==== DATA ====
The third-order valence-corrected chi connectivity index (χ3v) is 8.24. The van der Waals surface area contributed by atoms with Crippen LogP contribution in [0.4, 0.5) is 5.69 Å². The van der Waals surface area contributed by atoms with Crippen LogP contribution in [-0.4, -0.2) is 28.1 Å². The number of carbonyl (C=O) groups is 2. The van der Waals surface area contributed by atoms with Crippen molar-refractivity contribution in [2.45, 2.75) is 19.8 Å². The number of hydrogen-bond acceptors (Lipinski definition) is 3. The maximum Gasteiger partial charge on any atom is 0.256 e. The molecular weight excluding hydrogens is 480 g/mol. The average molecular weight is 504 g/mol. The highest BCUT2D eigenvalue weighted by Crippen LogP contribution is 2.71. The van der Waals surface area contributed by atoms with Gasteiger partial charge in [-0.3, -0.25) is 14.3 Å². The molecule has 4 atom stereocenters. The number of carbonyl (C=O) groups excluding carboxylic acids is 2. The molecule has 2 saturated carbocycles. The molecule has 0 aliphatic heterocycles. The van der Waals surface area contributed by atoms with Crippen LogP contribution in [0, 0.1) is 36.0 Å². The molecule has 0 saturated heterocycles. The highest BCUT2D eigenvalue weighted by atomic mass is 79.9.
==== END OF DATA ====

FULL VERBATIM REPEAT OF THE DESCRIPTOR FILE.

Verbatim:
The third-order valence-corrected chi connectivity index (χ3v) is 8.24. The van der Waals surface area contributed by atoms with Crippen LogP contribution in [0.4, 0.5) is 5.69 Å². The van der Waals surface area contributed by atoms with Crippen LogP contribution in [-0.4, -0.2) is 28.1 Å². The number of carbonyl (C=O) groups is 2. The van der Waals surface area contributed by atoms with Crippen molar-refractivity contribution in [2.45, 2.75) is 19.8 Å². The number of hydrogen-bond acceptors (Lipinski definition) is 3. The maximum Gasteiger partial charge on any atom is 0.256 e. The molecular weight excluding hydrogens is 480 g/mol. The average molecular weight is 504 g/mol. The highest BCUT2D eigenvalue weighted by Crippen LogP contribution is 2.71. The van der Waals surface area contributed by atoms with Gasteiger partial charge in [-0.3, -0.25) is 14.3 Å². The molecule has 4 atom stereocenters. The number of carbonyl (C=O) groups excluding carboxylic acids is 2. The molecule has 2 saturated carbocycles. The molecule has 0 aliphatic heterocycles. The van der Waals surface area contributed by atoms with Crippen LogP contribution in [0, 0.1) is 36.0 Å². The molecule has 0 saturated heterocycles. The highest BCUT2D eigenvalue weighted by atomic mass is 79.9.